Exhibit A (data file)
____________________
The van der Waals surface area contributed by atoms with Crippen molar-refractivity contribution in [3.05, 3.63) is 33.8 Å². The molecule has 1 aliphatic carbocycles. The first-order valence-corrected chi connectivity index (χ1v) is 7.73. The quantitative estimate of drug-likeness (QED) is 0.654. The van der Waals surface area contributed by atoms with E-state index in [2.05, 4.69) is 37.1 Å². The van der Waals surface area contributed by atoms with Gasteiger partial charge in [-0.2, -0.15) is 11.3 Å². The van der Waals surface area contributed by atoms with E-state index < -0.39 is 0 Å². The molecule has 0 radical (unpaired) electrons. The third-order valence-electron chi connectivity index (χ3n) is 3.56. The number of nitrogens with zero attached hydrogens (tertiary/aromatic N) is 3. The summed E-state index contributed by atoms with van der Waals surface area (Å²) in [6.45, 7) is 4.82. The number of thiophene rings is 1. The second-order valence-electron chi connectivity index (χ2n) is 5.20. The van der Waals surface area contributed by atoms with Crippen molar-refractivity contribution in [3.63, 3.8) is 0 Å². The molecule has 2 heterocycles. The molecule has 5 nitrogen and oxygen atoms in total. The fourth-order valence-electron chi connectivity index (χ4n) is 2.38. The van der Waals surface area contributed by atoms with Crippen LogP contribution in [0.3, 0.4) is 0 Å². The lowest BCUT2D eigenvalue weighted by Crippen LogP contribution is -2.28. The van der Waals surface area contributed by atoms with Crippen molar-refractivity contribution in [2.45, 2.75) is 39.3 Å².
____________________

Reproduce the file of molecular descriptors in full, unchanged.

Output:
The van der Waals surface area contributed by atoms with Crippen molar-refractivity contribution in [3.05, 3.63) is 33.8 Å². The molecule has 1 aliphatic carbocycles. The first-order valence-corrected chi connectivity index (χ1v) is 7.73. The quantitative estimate of drug-likeness (QED) is 0.654. The van der Waals surface area contributed by atoms with E-state index in [2.05, 4.69) is 37.1 Å². The van der Waals surface area contributed by atoms with Gasteiger partial charge in [-0.2, -0.15) is 11.3 Å². The van der Waals surface area contributed by atoms with E-state index < -0.39 is 0 Å². The molecule has 0 radical (unpaired) electrons. The third-order valence-electron chi connectivity index (χ3n) is 3.56. The number of nitrogens with zero attached hydrogens (tertiary/aromatic N) is 3. The summed E-state index contributed by atoms with van der Waals surface area (Å²) in [6.45, 7) is 4.82. The number of thiophene rings is 1. The second-order valence-electron chi connectivity index (χ2n) is 5.20. The van der Waals surface area contributed by atoms with Crippen molar-refractivity contribution in [3.63, 3.8) is 0 Å². The molecule has 2 heterocycles. The molecule has 5 nitrogen and oxygen atoms in total. The fourth-order valence-electron chi connectivity index (χ4n) is 2.38. The van der Waals surface area contributed by atoms with Crippen LogP contribution in [0.3, 0.4) is 0 Å². The lowest BCUT2D eigenvalue weighted by Crippen LogP contribution is -2.28. The van der Waals surface area contributed by atoms with Crippen molar-refractivity contribution in [2.45, 2.75) is 39.3 Å².